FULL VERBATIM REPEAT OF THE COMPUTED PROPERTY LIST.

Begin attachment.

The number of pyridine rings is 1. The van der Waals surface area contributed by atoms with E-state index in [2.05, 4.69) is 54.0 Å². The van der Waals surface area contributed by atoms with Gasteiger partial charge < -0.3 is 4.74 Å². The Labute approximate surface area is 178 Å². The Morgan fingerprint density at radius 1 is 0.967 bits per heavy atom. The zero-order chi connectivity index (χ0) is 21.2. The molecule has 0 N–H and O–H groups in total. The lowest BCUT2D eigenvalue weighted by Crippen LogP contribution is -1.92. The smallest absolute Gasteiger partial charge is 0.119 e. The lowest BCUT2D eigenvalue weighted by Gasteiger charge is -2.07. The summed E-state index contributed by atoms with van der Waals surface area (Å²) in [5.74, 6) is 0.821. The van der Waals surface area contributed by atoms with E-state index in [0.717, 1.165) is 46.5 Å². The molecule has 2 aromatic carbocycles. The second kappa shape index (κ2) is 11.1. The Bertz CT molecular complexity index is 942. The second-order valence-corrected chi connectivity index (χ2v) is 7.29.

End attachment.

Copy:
The number of pyridine rings is 1. The van der Waals surface area contributed by atoms with E-state index in [2.05, 4.69) is 54.0 Å². The van der Waals surface area contributed by atoms with Gasteiger partial charge < -0.3 is 4.74 Å². The Labute approximate surface area is 178 Å². The Morgan fingerprint density at radius 1 is 0.967 bits per heavy atom. The zero-order chi connectivity index (χ0) is 21.2. The molecule has 0 N–H and O–H groups in total. The lowest BCUT2D eigenvalue weighted by Crippen LogP contribution is -1.92. The smallest absolute Gasteiger partial charge is 0.119 e. The lowest BCUT2D eigenvalue weighted by Gasteiger charge is -2.07. The summed E-state index contributed by atoms with van der Waals surface area (Å²) in [5.74, 6) is 0.821. The van der Waals surface area contributed by atoms with E-state index in [0.717, 1.165) is 46.5 Å². The molecule has 2 aromatic carbocycles. The second kappa shape index (κ2) is 11.1. The Bertz CT molecular complexity index is 942. The second-order valence-corrected chi connectivity index (χ2v) is 7.29.